The Best Tools for Cooking Lobster Like a Professional

Our favorites include a heavy-duty stockpot, sturdy kitchen shears, durable easy-grip chef's knife, and carving board to make a daunting task less messy.

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a full lobster supper with steamed new potatoes at Lobster on the Wharf on Prince Edward Island
Graydon Herriott

We all know that lobster is the star of summer seafood, but lobster recipes can actually be enjoyed all year long. From lobster ravioli to lobster mac and cheese, these crustaceans are totally versatile—they're just as delicious when grilled on a beach as they are when simmered into a cozy winter meal. With all the fantastic lobster recipes at your fingertips, it's about time to learn how to cook lobster properly. Before you start, it's important to set yourself up for success with some helpful tools.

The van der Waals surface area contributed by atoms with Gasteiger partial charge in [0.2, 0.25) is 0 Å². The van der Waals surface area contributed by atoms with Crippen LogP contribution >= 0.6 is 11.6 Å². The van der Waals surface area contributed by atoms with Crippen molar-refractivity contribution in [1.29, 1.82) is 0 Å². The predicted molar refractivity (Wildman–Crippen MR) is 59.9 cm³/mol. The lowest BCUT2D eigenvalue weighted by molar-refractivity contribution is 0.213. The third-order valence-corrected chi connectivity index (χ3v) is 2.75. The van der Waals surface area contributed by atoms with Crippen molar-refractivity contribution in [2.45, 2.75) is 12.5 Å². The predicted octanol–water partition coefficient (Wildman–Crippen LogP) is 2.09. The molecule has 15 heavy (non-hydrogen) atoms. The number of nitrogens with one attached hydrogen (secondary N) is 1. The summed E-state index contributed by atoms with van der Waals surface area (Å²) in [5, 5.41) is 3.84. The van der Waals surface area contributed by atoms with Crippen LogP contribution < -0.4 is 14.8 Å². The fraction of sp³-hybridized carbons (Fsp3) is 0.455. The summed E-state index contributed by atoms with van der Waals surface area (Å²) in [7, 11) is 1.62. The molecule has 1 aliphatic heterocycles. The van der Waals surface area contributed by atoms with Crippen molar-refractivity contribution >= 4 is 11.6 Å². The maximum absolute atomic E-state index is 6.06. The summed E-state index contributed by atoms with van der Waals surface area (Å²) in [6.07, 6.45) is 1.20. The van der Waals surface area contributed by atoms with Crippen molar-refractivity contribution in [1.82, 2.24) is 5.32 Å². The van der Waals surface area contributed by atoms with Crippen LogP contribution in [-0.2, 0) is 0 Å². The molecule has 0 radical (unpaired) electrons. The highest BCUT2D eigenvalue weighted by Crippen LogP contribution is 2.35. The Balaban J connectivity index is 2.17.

There are plenty of opinions out there about how to kill, cook, and crack lobsters correctly. If you've never done it before, the task can be daunting. It's a messy job but one that's easy to perfect with a few good tools and tips. To help you get started, we've rounded up a few of our favorite gadgets that help make the messy job a little easier. Above all, you'll need a heavy-duty stockpot that can poach, steam and boil even the biggest lobsters. Read on for more essential tools for cooking lobster at home.

Our Top Picks:

Best Stock Pot: All-Clad Stainless Steel Stockpot

all clad stock pot
All Clad

Also available at All-Clad.